With the Legislature convening in early February, the timing of the Court’s decision in Moro could have an impact of the budgeting process for 2015-17.  I believe that the preliminary budgets, both the Governor’s budget and the Chairs’ budget, were built on the expectation that the Court would uphold the cuts to retiree benefits.  If not, Governor Kitzrobber, now on round 4 of his administration, has vowed that no further PERS cuts would come from his office (no one knows what might come from the “first lady’s office”).  The Dems have also generally promised that they will leave PERS alone this session regardless of the Court ruling.  With stronger majorities in both houses of the Legislature, this makes further PERS changes unlikely.  Note, I did not say impossible.  I expect ferocious lobbying from any number of sources, Oregonian, OSBA, OBA, COSA, AOI, whining and sniveling over school budgets if the Court overturns the Legislative changes in 2013.  Thus, depending on the nastiness of the lobbying, the ugliness of public outrage, and any number of other factors, I am going to assume that something will be done in the Legislature to some groups of PERS members - new hires, hires within the last 5 years, unvested members, all members, retirees, active members, inactive members.  One of the strategies the Legislature has learned over the 10 years intervening between 2003 and 2013 is the “divide and conquer”.  So carving up PERS members into more and more discrete groups will lead to more attempts to “pick off” one group at the expense of some other group.  They tried in 2013 to limit their exposure to retirees, until actives realized that anything affecting retirees will eventually affect them.  That is one of the reason that the PERS Coalition engaged so fiercely in this legal battle.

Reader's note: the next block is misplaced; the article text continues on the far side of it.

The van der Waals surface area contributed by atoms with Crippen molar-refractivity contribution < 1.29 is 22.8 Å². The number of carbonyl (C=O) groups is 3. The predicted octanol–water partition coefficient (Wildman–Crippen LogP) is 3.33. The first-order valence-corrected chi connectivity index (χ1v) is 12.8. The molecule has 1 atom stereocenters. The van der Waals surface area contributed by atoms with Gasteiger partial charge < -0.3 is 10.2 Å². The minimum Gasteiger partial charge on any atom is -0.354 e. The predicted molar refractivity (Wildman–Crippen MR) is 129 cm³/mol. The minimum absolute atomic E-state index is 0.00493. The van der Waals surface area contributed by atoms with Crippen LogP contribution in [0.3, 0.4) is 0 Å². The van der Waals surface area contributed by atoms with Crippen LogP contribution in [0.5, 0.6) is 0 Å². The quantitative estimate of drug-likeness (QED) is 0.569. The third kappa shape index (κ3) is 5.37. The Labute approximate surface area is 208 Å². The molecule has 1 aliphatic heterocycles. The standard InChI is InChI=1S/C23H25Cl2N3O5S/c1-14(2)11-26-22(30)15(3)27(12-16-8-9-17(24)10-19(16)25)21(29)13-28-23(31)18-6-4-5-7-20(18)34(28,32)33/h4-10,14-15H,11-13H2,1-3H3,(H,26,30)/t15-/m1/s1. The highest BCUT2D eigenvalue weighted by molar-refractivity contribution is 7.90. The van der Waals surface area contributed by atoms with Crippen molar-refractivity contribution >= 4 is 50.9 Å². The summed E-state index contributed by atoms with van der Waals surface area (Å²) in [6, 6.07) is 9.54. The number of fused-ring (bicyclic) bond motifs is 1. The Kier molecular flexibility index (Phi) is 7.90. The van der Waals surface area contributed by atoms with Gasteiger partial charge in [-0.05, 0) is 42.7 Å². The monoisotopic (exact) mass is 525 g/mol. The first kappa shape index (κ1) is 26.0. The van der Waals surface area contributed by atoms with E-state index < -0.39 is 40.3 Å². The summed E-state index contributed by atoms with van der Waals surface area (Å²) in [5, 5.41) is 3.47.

So, keep your browser pointed in this direction.  We remain on the outside looking in, but the more of us start looking, especially with bright flashlights, the more we will illuminate the world that operates as much as possible in the dark.

Here’s hoping for a good year for all PERS members and retirees.  A victory in the court, and no action from the Legislature would meet my definition for a good year.